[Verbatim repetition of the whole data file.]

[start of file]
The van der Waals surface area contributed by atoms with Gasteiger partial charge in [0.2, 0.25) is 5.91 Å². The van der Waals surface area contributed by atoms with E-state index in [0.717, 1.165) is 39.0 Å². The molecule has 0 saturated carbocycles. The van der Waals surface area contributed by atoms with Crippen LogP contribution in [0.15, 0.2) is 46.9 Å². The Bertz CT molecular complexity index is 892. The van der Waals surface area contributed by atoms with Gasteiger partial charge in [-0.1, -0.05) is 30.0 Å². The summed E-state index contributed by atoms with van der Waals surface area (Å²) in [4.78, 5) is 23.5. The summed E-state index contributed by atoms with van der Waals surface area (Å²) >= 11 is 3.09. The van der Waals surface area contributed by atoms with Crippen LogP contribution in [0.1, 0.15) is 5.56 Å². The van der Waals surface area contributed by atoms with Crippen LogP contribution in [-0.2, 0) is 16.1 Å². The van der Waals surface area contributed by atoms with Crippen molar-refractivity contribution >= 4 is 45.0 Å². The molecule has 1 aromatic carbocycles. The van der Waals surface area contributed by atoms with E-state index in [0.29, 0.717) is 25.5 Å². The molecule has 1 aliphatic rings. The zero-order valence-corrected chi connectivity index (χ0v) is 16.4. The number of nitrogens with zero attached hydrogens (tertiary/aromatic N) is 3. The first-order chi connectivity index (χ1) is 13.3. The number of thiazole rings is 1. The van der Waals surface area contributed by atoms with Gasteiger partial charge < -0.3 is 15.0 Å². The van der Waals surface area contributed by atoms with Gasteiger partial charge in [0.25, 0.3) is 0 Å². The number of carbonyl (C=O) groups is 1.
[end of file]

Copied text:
The van der Waals surface area contributed by atoms with Gasteiger partial charge in [0.2, 0.25) is 5.91 Å². The van der Waals surface area contributed by atoms with E-state index in [0.717, 1.165) is 39.0 Å². The molecule has 0 saturated carbocycles. The van der Waals surface area contributed by atoms with Crippen LogP contribution in [0.15, 0.2) is 46.9 Å². The Bertz CT molecular complexity index is 892. The van der Waals surface area contributed by atoms with Gasteiger partial charge in [-0.1, -0.05) is 30.0 Å². The summed E-state index contributed by atoms with van der Waals surface area (Å²) in [4.78, 5) is 23.5. The summed E-state index contributed by atoms with van der Waals surface area (Å²) >= 11 is 3.09. The van der Waals surface area contributed by atoms with Crippen LogP contribution in [0.1, 0.15) is 5.56 Å². The van der Waals surface area contributed by atoms with Crippen LogP contribution in [-0.2, 0) is 16.1 Å². The van der Waals surface area contributed by atoms with Crippen molar-refractivity contribution >= 4 is 45.0 Å². The molecule has 1 aromatic carbocycles. The van der Waals surface area contributed by atoms with E-state index in [0.29, 0.717) is 25.5 Å². The molecule has 1 aliphatic rings. The zero-order valence-corrected chi connectivity index (χ0v) is 16.4. The number of nitrogens with zero attached hydrogens (tertiary/aromatic N) is 3. The first-order chi connectivity index (χ1) is 13.3. The number of thiazole rings is 1. The van der Waals surface area contributed by atoms with Gasteiger partial charge < -0.3 is 15.0 Å². The van der Waals surface area contributed by atoms with Gasteiger partial charge in [0.25, 0.3) is 0 Å². The number of carbonyl (C=O) groups is 1.